In a study of people with dementia, the stimulation of NGF over 6 months created improvements in perceptual capacities as well as well as an increase in the Functional Independence Measure (FIM), which is a measure of independence in physical capabilities (eating, dressing, walking, etc.) and in perceptual capacities (understanding, communication, memory, etc.).
This seems to suggest that NGF produces global improvements in brain function.
That study was conducted with Lion's Mane.
In addition to Lion's Mane, Ashitaba and idebenone stimulate production of NGF. http://www.organicas...ervegrowth.html
Looking to maximize this effect, I also take Acetyl L Carnitine, which multiplies the effect of NGF by 100 apparently. I think the mechanism of action is increasing the number of NGF receptor sites.
Along these same lines, I am thinking about taking Acetyl L Carnitine Arginate.
From the same article:
Although not a stimulator of NGF, ashwagandha promotes regeneration of axons and dendrites.
In another study at the same institute, researchers found that ashwagandha helped support the growth of nerve cell dendrites, which allow these cells to receive communications from other cells. This finding suggests that ashwagandha could help heal the brain tissue changes that accompany dementia.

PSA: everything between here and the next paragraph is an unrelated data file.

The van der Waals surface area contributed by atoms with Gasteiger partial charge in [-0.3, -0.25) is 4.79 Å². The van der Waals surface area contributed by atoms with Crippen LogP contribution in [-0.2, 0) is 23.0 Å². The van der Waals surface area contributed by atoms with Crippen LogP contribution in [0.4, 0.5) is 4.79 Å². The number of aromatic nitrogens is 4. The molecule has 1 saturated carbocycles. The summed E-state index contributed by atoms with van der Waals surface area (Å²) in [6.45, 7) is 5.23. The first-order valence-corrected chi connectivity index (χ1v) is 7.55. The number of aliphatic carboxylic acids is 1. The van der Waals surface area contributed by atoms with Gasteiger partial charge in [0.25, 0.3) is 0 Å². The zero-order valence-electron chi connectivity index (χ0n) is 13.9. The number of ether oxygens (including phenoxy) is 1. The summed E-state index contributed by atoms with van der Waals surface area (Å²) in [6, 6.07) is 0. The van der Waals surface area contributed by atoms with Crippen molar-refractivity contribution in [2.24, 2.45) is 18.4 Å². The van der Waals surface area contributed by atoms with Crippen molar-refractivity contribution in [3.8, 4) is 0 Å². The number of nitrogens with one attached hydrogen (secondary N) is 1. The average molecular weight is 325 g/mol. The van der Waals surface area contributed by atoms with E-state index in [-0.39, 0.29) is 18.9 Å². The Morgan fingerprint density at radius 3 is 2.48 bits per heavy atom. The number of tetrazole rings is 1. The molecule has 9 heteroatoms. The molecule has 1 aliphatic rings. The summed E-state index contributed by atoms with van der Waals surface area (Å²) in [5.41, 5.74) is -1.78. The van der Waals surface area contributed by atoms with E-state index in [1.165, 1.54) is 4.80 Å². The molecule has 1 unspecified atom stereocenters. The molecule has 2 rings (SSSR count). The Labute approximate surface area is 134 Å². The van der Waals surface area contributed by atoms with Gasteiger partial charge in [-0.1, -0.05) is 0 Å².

Finally, in a third published study, the researchers noted that ashwagandha helped promote the growth of both normal and damaged nerve cells, suggesting that the herb may boost healthy brain cell function as well as benefit diseased nerve cells.
Do you think, over time, that everyone will see the same effect as those seen for dementia patients? Or will the production of axons, dendrites, and new nerve cells be unnoticeable?
Can you think of any adverse consequences to revving up the production of NGF over extended periods of time? Given that the body is a homeostatic system and that the natural levels of NGF probably serve some purpose, there must be some sort of drawback to stimulating NGF over a period of years, which is what I'm planning to do.
Edited by bmud, 28 January 2010 - 05:34 PM.